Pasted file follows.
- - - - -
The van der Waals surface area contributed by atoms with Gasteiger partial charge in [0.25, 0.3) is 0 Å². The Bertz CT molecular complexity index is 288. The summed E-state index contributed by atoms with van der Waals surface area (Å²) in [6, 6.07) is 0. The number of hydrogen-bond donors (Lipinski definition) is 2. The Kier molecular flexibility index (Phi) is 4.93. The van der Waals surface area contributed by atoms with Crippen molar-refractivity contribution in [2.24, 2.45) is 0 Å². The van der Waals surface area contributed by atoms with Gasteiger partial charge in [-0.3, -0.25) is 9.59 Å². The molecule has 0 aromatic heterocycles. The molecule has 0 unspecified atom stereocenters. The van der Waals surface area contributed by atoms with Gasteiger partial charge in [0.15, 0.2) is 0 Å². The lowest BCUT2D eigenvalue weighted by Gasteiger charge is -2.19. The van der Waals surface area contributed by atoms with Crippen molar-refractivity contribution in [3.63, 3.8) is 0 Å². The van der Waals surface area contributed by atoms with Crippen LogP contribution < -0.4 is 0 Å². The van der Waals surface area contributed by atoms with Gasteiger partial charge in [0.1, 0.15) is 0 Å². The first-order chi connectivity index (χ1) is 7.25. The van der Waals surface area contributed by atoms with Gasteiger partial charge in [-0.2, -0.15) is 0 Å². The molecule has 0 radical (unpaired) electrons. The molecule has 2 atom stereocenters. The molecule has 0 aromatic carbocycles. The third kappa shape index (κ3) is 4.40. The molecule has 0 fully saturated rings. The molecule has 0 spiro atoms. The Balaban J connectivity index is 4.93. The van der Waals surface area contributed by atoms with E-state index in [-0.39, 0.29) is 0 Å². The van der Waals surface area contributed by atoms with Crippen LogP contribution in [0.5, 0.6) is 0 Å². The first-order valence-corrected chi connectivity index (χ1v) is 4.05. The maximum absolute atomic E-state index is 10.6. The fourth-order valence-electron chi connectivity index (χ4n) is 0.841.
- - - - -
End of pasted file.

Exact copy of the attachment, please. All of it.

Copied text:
The van der Waals surface area contributed by atoms with Gasteiger partial charge in [0.25, 0.3) is 0 Å². The Bertz CT molecular complexity index is 288. The summed E-state index contributed by atoms with van der Waals surface area (Å²) in [6, 6.07) is 0. The number of hydrogen-bond donors (Lipinski definition) is 2. The Kier molecular flexibility index (Phi) is 4.93. The van der Waals surface area contributed by atoms with Crippen molar-refractivity contribution in [2.24, 2.45) is 0 Å². The van der Waals surface area contributed by atoms with Gasteiger partial charge in [-0.3, -0.25) is 9.59 Å². The molecule has 0 aromatic heterocycles. The molecule has 0 unspecified atom stereocenters. The van der Waals surface area contributed by atoms with Gasteiger partial charge in [0.15, 0.2) is 0 Å². The lowest BCUT2D eigenvalue weighted by Gasteiger charge is -2.19. The van der Waals surface area contributed by atoms with Crippen molar-refractivity contribution in [3.63, 3.8) is 0 Å². The van der Waals surface area contributed by atoms with Crippen LogP contribution < -0.4 is 0 Å². The van der Waals surface area contributed by atoms with Gasteiger partial charge in [0.1, 0.15) is 0 Å². The first-order chi connectivity index (χ1) is 7.25. The van der Waals surface area contributed by atoms with Gasteiger partial charge in [-0.2, -0.15) is 0 Å². The molecule has 0 radical (unpaired) electrons. The molecule has 2 atom stereocenters. The molecule has 0 aromatic carbocycles. The third kappa shape index (κ3) is 4.40. The molecule has 0 fully saturated rings. The molecule has 0 spiro atoms. The Balaban J connectivity index is 4.93. The van der Waals surface area contributed by atoms with E-state index in [-0.39, 0.29) is 0 Å². The van der Waals surface area contributed by atoms with Crippen LogP contribution in [0.5, 0.6) is 0 Å². The first-order valence-corrected chi connectivity index (χ1v) is 4.05. The maximum absolute atomic E-state index is 10.6. The fourth-order valence-electron chi connectivity index (χ4n) is 0.841.